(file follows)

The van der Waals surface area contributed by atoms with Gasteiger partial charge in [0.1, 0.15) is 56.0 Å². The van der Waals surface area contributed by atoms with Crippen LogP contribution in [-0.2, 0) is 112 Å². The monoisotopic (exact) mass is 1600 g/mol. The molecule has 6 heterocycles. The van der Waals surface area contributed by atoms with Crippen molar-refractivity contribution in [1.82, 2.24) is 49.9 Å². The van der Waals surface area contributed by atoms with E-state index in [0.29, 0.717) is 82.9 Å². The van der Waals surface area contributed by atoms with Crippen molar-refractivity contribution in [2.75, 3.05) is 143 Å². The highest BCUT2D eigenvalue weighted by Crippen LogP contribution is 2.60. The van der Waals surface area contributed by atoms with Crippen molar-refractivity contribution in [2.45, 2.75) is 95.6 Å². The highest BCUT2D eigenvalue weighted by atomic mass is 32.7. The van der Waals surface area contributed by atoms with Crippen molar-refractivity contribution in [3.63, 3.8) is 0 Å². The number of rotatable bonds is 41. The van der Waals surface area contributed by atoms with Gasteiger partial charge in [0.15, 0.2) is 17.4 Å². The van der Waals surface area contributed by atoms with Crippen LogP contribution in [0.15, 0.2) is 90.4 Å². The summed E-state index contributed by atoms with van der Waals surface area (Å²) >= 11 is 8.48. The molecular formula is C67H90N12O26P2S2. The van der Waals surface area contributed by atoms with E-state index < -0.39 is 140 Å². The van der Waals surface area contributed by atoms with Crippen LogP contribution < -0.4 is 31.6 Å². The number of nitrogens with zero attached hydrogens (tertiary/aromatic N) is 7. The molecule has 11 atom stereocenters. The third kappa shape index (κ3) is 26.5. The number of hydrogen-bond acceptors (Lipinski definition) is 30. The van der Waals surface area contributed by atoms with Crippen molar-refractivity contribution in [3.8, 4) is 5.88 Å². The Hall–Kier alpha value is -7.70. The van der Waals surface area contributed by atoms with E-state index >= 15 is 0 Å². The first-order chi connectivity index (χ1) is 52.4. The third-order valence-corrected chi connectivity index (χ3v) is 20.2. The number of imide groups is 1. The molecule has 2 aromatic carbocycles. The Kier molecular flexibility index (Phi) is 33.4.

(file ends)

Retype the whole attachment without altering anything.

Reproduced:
The van der Waals surface area contributed by atoms with Gasteiger partial charge in [0.1, 0.15) is 56.0 Å². The van der Waals surface area contributed by atoms with Crippen LogP contribution in [-0.2, 0) is 112 Å². The monoisotopic (exact) mass is 1600 g/mol. The molecule has 6 heterocycles. The van der Waals surface area contributed by atoms with Crippen molar-refractivity contribution in [1.82, 2.24) is 49.9 Å². The van der Waals surface area contributed by atoms with E-state index in [0.29, 0.717) is 82.9 Å². The van der Waals surface area contributed by atoms with Crippen molar-refractivity contribution in [2.75, 3.05) is 143 Å². The highest BCUT2D eigenvalue weighted by Crippen LogP contribution is 2.60. The van der Waals surface area contributed by atoms with Crippen molar-refractivity contribution in [2.45, 2.75) is 95.6 Å². The highest BCUT2D eigenvalue weighted by atomic mass is 32.7. The van der Waals surface area contributed by atoms with Crippen molar-refractivity contribution in [3.63, 3.8) is 0 Å². The number of rotatable bonds is 41. The van der Waals surface area contributed by atoms with Gasteiger partial charge in [0.15, 0.2) is 17.4 Å². The van der Waals surface area contributed by atoms with Crippen LogP contribution in [0.15, 0.2) is 90.4 Å². The summed E-state index contributed by atoms with van der Waals surface area (Å²) >= 11 is 8.48. The molecular formula is C67H90N12O26P2S2. The van der Waals surface area contributed by atoms with E-state index < -0.39 is 140 Å². The van der Waals surface area contributed by atoms with Crippen LogP contribution < -0.4 is 31.6 Å². The number of nitrogens with zero attached hydrogens (tertiary/aromatic N) is 7. The molecule has 11 atom stereocenters. The third kappa shape index (κ3) is 26.5. The number of hydrogen-bond acceptors (Lipinski definition) is 30. The van der Waals surface area contributed by atoms with Crippen molar-refractivity contribution in [3.8, 4) is 5.88 Å². The Hall–Kier alpha value is -7.70. The van der Waals surface area contributed by atoms with E-state index >= 15 is 0 Å². The first-order chi connectivity index (χ1) is 52.4. The third-order valence-corrected chi connectivity index (χ3v) is 20.2. The number of imide groups is 1. The molecule has 2 aromatic carbocycles. The Kier molecular flexibility index (Phi) is 33.4.